Unleashing the Potential of Student Greatness - It’s time for a serious discussion on what a school culture of success looks like, with special attention paid to ensuring all students have an opportunity for greatness.  Obviously, every educator wants all children and young adults to be successful.  The question is can we accomplish that by requiring students to learn a rigorous, demanding curriculum?   Can we create successful opportunities for all students through a set of high standards or expectations? 

Education in America has always had some form of a curriculum.  From a curriculum, heavily based on the bible, to today’s common core, a deficit-based pedagogy has mandated what students are required to learn. Often ignoring the natural talents of our children, those with the most power and influence have determined the overarching goals for public education.  Certainly, an argument can be made that as the government has grown, parents, teachers, and school communities have had less influence over the education of America’s children.  MultiTalented Education does not just reverse the growth and dominance of a centralized and mandated education, it makes education student-centered.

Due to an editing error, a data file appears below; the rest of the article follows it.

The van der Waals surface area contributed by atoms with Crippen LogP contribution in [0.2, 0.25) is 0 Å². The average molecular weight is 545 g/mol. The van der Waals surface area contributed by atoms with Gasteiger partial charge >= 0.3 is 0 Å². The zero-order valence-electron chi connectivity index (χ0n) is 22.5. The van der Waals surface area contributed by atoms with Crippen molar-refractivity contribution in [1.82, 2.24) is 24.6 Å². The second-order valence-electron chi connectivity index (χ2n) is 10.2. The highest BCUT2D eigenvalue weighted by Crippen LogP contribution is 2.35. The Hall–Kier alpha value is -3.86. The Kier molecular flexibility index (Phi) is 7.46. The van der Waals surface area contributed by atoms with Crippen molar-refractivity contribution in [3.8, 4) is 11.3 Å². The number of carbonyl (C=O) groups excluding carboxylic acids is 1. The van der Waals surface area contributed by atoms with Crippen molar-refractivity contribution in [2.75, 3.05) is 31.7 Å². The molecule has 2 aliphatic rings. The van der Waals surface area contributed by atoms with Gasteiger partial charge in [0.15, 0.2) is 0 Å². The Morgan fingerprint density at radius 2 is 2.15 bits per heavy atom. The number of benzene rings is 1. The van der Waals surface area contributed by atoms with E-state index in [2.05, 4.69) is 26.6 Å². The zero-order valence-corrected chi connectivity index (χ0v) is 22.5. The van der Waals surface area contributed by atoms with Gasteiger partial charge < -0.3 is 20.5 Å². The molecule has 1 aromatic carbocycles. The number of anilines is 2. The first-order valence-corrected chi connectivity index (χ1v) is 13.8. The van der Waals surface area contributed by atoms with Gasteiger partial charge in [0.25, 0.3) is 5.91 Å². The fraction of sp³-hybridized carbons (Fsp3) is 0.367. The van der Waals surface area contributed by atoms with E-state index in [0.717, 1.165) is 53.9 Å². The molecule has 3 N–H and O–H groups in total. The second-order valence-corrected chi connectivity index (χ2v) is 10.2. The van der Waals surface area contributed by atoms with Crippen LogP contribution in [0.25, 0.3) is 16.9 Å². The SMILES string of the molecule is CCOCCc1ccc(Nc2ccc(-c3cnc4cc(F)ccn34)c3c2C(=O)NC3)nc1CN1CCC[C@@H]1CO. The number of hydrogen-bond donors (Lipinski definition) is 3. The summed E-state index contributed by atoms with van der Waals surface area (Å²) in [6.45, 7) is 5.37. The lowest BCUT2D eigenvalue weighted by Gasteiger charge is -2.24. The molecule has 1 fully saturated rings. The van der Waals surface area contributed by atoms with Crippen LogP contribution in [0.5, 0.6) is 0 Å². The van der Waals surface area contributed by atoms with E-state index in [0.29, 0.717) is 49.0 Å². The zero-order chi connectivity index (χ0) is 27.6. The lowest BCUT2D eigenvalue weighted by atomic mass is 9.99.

Student-centered in a multitalented environment begins with the discovery of student talents which leads to a rich and highly dynamic learning process.  As students discover their natural talents, they learn how to transform their talents into strengths and as a result, do what they do best every day.  In a Multitalented public school, we define talents as “naturally recurring patterns of thought, feeling, or behavior that can be productively applied.”   And when talents, interests, knowledge, and skills are practiced in a rigorous manner they become strengths, where strengths are defined as “the ability and confidence to consistently perform near-perfect performance in a specific activity or endeavor.”   (See: Now, Discover Your Strengths by M. Buckingham)